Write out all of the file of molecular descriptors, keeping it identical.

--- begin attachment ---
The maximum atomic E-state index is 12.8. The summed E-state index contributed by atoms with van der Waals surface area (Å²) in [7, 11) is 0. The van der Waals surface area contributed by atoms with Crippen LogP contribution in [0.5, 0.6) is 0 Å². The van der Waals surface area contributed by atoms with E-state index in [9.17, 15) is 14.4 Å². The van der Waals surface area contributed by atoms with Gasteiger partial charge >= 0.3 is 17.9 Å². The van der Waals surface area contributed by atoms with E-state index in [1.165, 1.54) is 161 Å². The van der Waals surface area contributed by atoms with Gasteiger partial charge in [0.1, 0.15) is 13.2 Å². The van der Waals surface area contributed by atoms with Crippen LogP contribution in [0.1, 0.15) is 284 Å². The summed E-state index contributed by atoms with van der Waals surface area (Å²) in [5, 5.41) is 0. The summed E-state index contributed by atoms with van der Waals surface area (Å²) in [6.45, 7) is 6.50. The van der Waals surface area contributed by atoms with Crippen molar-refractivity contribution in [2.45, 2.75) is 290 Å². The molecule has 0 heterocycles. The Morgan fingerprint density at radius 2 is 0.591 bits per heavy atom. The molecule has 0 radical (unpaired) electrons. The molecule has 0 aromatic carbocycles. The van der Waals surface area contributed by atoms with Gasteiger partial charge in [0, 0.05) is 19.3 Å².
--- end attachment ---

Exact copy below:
The maximum atomic E-state index is 12.8. The summed E-state index contributed by atoms with van der Waals surface area (Å²) in [7, 11) is 0. The van der Waals surface area contributed by atoms with Crippen LogP contribution in [0.5, 0.6) is 0 Å². The van der Waals surface area contributed by atoms with E-state index in [9.17, 15) is 14.4 Å². The van der Waals surface area contributed by atoms with Gasteiger partial charge >= 0.3 is 17.9 Å². The van der Waals surface area contributed by atoms with E-state index in [1.165, 1.54) is 161 Å². The van der Waals surface area contributed by atoms with Gasteiger partial charge in [0.1, 0.15) is 13.2 Å². The van der Waals surface area contributed by atoms with Crippen LogP contribution in [0.1, 0.15) is 284 Å². The summed E-state index contributed by atoms with van der Waals surface area (Å²) in [5, 5.41) is 0. The summed E-state index contributed by atoms with van der Waals surface area (Å²) in [6.45, 7) is 6.50. The van der Waals surface area contributed by atoms with Crippen molar-refractivity contribution in [2.45, 2.75) is 290 Å². The molecule has 0 heterocycles. The Morgan fingerprint density at radius 2 is 0.591 bits per heavy atom. The molecule has 0 radical (unpaired) electrons. The molecule has 0 aromatic carbocycles. The van der Waals surface area contributed by atoms with Gasteiger partial charge in [0, 0.05) is 19.3 Å².